The rodeo is coming back to Fort St. John if a determined local businessman has anything to say about it.
After a successful rodeo in 1986, the last time Fort St. John had one was a short-lived affair in 1997 that just covered its costs, said Terry McLeod. A semi-retired entrepreneur, McLeod has already invested an estimated $2.7 million in the Fort St. John rodeo he hopes to launch June 2014.
"It'll be something that'll be here forever," McLeod said. "I think it's good for the public, I think Fort St. John needs it and it's a good influx of business for everybody here."
McLeod said people call him crazy for undertaking such a big challenge. But rodeo, he said, is part of his life he wants to share. Born and raised in Fort St. John, McLeod's family sponsors professional bull riders, and his own children are in college and high school rodeo.
"It's a lifestyle," he said. "This isn't going away."
McLeod purchased an old farm on the Swanson lumber road and has begun building his rodeo grounds, investing in bleachers to accommodate 2,700 spectators and over 300 participants. He said he plans to build a site for equipment from West Coast Amusements and a 120-site campground. The World Professional Chuckwagon Association will also host their event at the rodeo.
He told city council Monday that he is seeking donation of the recreation centre to hold a professional bull riding (PBR) event to raise funds for the eventual rodeo. He added this event will not make him money. Instead, 15 per cent of earnings will go toward building the rodeo grounds, 30 per cent will be donated to the B.C. High School Rodeo Association, 55 per cent to the Fort St. John Hospital Fund and the Cowboy Crisis Fund to help cowboys who get hurt and cannot claim worker's compensation.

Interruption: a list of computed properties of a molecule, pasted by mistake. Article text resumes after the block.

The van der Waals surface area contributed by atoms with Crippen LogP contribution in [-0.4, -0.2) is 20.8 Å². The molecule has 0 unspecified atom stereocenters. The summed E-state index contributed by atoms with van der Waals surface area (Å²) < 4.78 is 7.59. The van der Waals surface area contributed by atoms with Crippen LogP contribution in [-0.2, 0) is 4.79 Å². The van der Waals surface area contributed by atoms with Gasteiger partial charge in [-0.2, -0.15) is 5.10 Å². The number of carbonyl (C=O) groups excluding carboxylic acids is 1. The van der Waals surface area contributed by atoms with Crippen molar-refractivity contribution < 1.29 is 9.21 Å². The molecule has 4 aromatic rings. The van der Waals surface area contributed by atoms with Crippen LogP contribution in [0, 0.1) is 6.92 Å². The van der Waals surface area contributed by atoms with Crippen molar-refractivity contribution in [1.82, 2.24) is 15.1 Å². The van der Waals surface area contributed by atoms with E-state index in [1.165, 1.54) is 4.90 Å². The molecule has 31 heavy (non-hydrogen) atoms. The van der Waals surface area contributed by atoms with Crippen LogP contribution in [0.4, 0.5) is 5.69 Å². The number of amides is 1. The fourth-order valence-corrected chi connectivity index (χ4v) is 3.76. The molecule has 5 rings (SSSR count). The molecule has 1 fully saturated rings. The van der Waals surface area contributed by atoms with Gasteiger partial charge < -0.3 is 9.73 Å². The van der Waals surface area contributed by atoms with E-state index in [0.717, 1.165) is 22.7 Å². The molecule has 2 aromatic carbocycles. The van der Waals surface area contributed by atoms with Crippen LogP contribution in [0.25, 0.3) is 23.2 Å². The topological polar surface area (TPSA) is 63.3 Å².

McLeod expects that not only will the rodeo bring in plenty of outside capital, but that his advertising will inject money into Fort St. John's economy.
McLeod is working with Daryl Mills, 1994 World Champion bull rider from Pink Mountain, B.C. Mills is the second Canadian to win the title and was inducted into the PBR hall of fame.
Mills told council Monday the event would be a world-class event, surpassing Dawson Creek's and attracting visitors from around the globe.
"Will our rodeo be better? I'm near positive it will," Mills said.
City Manager Dianne Hunter expressed enthusiasm for the event. She said there was no doubt the community wants a rodeo, but added McLeod will have to present council with a budget at a later date before any government donations of funding or property could be made.